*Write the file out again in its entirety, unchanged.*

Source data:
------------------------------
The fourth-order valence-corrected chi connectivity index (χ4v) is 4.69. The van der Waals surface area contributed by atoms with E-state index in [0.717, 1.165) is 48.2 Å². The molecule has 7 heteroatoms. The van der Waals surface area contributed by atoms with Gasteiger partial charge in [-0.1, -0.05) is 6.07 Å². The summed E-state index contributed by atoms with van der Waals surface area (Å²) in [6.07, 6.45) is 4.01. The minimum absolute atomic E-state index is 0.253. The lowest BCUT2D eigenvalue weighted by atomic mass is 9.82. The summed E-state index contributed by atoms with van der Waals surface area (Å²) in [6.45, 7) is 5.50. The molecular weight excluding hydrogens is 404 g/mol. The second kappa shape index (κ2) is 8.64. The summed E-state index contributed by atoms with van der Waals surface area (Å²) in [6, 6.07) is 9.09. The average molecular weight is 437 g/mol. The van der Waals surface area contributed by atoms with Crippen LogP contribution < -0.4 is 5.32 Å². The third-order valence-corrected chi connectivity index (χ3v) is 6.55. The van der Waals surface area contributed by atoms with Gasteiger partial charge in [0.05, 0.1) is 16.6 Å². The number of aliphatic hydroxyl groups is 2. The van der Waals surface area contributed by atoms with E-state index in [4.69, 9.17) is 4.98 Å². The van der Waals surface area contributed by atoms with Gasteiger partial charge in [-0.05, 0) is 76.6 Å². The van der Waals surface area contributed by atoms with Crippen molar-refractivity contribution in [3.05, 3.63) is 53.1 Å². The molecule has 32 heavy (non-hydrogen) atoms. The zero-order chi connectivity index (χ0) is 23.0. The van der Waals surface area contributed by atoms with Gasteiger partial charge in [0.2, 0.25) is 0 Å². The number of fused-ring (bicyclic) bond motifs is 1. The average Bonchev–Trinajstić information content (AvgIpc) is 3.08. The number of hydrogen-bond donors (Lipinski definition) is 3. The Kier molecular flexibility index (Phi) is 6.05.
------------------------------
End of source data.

The fourth-order valence-corrected chi connectivity index (χ4v) is 4.69. The van der Waals surface area contributed by atoms with E-state index in [0.717, 1.165) is 48.2 Å². The molecule has 7 heteroatoms. The van der Waals surface area contributed by atoms with Gasteiger partial charge in [-0.1, -0.05) is 6.07 Å². The summed E-state index contributed by atoms with van der Waals surface area (Å²) in [6.07, 6.45) is 4.01. The minimum absolute atomic E-state index is 0.253. The lowest BCUT2D eigenvalue weighted by atomic mass is 9.82. The summed E-state index contributed by atoms with van der Waals surface area (Å²) in [6.45, 7) is 5.50. The molecular weight excluding hydrogens is 404 g/mol. The second kappa shape index (κ2) is 8.64. The summed E-state index contributed by atoms with van der Waals surface area (Å²) in [6, 6.07) is 9.09. The average molecular weight is 437 g/mol. The van der Waals surface area contributed by atoms with Crippen LogP contribution < -0.4 is 5.32 Å². The third-order valence-corrected chi connectivity index (χ3v) is 6.55. The van der Waals surface area contributed by atoms with Gasteiger partial charge in [0.05, 0.1) is 16.6 Å². The number of aliphatic hydroxyl groups is 2. The van der Waals surface area contributed by atoms with E-state index in [4.69, 9.17) is 4.98 Å². The van der Waals surface area contributed by atoms with Gasteiger partial charge in [-0.05, 0) is 76.6 Å². The van der Waals surface area contributed by atoms with Crippen molar-refractivity contribution in [3.05, 3.63) is 53.1 Å². The molecule has 32 heavy (non-hydrogen) atoms. The zero-order chi connectivity index (χ0) is 23.0. The van der Waals surface area contributed by atoms with Gasteiger partial charge in [0.2, 0.25) is 0 Å². The number of fused-ring (bicyclic) bond motifs is 1. The average Bonchev–Trinajstić information content (AvgIpc) is 3.08. The number of hydrogen-bond donors (Lipinski definition) is 3. The Kier molecular flexibility index (Phi) is 6.05.